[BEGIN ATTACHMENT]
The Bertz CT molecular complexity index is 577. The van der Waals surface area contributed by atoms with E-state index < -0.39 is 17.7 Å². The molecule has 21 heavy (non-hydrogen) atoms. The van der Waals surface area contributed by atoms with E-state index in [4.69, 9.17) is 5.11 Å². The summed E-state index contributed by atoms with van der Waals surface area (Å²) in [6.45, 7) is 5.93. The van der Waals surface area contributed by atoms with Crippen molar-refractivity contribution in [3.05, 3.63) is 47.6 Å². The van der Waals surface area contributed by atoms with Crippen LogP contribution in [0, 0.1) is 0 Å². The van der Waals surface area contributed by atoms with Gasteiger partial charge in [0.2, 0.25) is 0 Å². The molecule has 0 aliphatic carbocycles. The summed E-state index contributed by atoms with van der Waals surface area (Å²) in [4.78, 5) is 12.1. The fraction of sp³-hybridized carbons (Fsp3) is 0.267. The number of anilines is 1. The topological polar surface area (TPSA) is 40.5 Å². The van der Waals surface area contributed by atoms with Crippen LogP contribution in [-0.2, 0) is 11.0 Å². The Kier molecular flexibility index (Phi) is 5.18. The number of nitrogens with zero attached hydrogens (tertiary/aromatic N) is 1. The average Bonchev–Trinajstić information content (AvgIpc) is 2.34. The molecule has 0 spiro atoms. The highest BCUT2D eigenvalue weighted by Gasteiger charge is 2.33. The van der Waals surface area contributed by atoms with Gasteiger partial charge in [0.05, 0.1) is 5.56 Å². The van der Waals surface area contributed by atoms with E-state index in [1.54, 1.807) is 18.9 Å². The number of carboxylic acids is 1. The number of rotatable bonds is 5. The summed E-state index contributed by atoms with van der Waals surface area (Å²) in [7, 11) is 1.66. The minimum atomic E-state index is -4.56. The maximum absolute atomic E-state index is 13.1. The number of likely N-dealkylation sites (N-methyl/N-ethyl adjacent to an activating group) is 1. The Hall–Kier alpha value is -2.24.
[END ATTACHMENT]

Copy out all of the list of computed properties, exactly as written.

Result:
The Bertz CT molecular complexity index is 577. The van der Waals surface area contributed by atoms with E-state index < -0.39 is 17.7 Å². The molecule has 21 heavy (non-hydrogen) atoms. The van der Waals surface area contributed by atoms with E-state index in [4.69, 9.17) is 5.11 Å². The summed E-state index contributed by atoms with van der Waals surface area (Å²) in [6.45, 7) is 5.93. The van der Waals surface area contributed by atoms with Crippen molar-refractivity contribution in [3.05, 3.63) is 47.6 Å². The van der Waals surface area contributed by atoms with Crippen LogP contribution in [0, 0.1) is 0 Å². The van der Waals surface area contributed by atoms with Gasteiger partial charge in [0.2, 0.25) is 0 Å². The molecule has 0 aliphatic carbocycles. The summed E-state index contributed by atoms with van der Waals surface area (Å²) in [4.78, 5) is 12.1. The fraction of sp³-hybridized carbons (Fsp3) is 0.267. The number of anilines is 1. The topological polar surface area (TPSA) is 40.5 Å². The van der Waals surface area contributed by atoms with Crippen LogP contribution in [-0.2, 0) is 11.0 Å². The Kier molecular flexibility index (Phi) is 5.18. The number of nitrogens with zero attached hydrogens (tertiary/aromatic N) is 1. The average Bonchev–Trinajstić information content (AvgIpc) is 2.34. The molecule has 0 spiro atoms. The highest BCUT2D eigenvalue weighted by Gasteiger charge is 2.33. The van der Waals surface area contributed by atoms with Gasteiger partial charge in [0.05, 0.1) is 5.56 Å². The van der Waals surface area contributed by atoms with E-state index in [1.54, 1.807) is 18.9 Å². The number of carboxylic acids is 1. The number of rotatable bonds is 5. The summed E-state index contributed by atoms with van der Waals surface area (Å²) in [7, 11) is 1.66. The minimum atomic E-state index is -4.56. The maximum absolute atomic E-state index is 13.1. The number of likely N-dealkylation sites (N-methyl/N-ethyl adjacent to an activating group) is 1. The Hall–Kier alpha value is -2.24.